Theatre company challenges gender, identity and all stereotypes

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A new theatre company has sprung up in New York City. Sunglasses After Dark is the brainchild of director/playwright duo Madeleine Parsigian and Becca Schlossberg. The team is creating something fresh and innovative – and challenging gender and sexuality in the process. “Guidance,” Schlossberg’s new show and Sunglasses After Dark’s first solo-produced production, was cast without regard to color or gender.

Parsigian explained, “The real meat of Sunglasses After Dark is going to come from challenging stereotypes. …Even when we cast within gender norms, we are going to utilize stereotype breaking. Creating new statements with old work. Plays that were written long ago show us that we’re enforcing and teaching our children biased gender stereotypes in a new, modern way.”

Some of the actors at Sunglasses At Night

(Left to right) Parsigian, Lamchick and Schlossberg prepare for a photoshoot.

When I arrived for the interview, Parsigian and set/props designer Amber LaCasse were busy getting a tutorial on how to effectively create a bruise with the video help of professional make-up artist Miranda Leiggi. Jaime Lamchick plays the lead role of Tracey, a character who needs to look a little bruised.

Leiggi directed, “Put some red along the bridge of the nose and right under the eyes – where the bags would be.”

“Oh, you mean where the bags are since I haven’t slept in forever?” quipped Jaime Lamchick.

The friendly banter is characteristic of the easy relationship between cast, design team, playwright and director. Many are graduates of Drew University in Madison, NJ.

Schlossberg is currently a 3rd year MFA candidate for Playwrighting at the New School for Performing Arts. A published playwright, she won the Oxnam Award three times before graduating college. Parsigian has directed eight Schlossberg plays, including the critically acclaimed Fringe Festival production of 3boys. She has also worked with EndTimes Productions and Polyglot Theatre.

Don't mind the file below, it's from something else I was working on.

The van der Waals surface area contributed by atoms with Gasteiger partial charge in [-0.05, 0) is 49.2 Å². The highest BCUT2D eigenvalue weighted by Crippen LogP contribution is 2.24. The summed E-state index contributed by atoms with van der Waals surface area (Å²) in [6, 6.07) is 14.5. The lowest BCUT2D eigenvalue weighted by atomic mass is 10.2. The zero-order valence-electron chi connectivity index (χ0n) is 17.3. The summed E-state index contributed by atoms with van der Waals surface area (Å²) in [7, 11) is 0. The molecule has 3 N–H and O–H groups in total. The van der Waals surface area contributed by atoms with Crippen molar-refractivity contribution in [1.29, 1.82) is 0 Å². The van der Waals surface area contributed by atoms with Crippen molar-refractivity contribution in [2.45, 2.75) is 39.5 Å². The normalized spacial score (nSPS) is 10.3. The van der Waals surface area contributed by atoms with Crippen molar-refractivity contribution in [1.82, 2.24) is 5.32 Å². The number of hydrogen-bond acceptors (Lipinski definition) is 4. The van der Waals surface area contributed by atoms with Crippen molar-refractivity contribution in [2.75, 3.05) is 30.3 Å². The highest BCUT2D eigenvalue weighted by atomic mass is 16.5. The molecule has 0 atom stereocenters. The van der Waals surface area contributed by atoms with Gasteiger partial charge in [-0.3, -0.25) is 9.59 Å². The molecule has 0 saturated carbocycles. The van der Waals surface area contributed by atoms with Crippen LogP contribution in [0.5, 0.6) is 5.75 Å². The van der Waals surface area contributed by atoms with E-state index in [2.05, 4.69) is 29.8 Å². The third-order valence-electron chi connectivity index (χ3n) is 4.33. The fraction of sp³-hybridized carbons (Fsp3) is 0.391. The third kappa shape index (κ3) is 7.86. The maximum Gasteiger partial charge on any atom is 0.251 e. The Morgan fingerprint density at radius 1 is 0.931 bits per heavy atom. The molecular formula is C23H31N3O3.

Schlossberg explained the premise of the show. “Guidance is about a young woman who is searching for love. She sort of experiences the limits of that love with the people that she encounters. Tracey and her younger sister, Cameran, are driving down to Savannah, Georgia to escape an abusive family situation.” Tracey learns that “…people have limits in their ability to love. That doesn’t mean they don’t love or that love doesn’t exist.”

The gender-blind casting process hasn’t been easy. Schlossberg had written the show with names that could apply to any gender. The process has challenged her because she had originally written Tracey with a male in mind. “I think that has been socially ingrained in my mind and changing the gender of my characters has been really challenging and really rewarding.”

Parsigian said, “We acknowledged how the play changed when you read it one way. It’s morphed into something really special and still maintains all the integrity of the original purpose of the piece. It’s not ignoring gender. It acknowledges that gender exists. It’s just challenging audience expectations of gender and how gender is defined.”

When asked whether they were worried about challenging their audiences on gender and sexuality, Schlossberg says, “Absolutely not. If anything, it’s going to do something new and interesting.”

Parisigian adds, “I think we’re really going to find ourselves a niche there. … When we were casting for the romantic leads, we looked at two men, two women and a man and a woman. It was the most challenging and also rewarding experience. There was real dissection of the characters even in the callback stage – about what makes a person right to play a certain role.”

Although some of the cast and production team self-identify as LGBT, they don’t want “Guidance” to be pigeonholed as a “gay” play. Parsigian said, “There is a lesbian couple in this play but never once is the word ‘lesbian’ uttered. And that makes it substantially more interesting to work with. It’s not a gay play, but there are gay people in it.”

“Guidance” will be performed at Theater 5 at The Producers Club Theatres (358 W. 44th, NYC) on October 26th, 28th and 29th at 9 pm. Tickets are $20 and can be reserved by email at info@sunglassesafterdark.org.

 

 

 

A new theatre company has sprung up in New York City. Sunglasses After Dark is the brainchild of director/playwright duo Madeleine Parsigian and Becca Schlossberg. The team is creating something fresh and innovative – and challenging gender and sexuality in the process. “Guidance,” Schlossberg’s new show and Sunglasses After Dark’s first solo-produced production, was cast without regard to color or gender.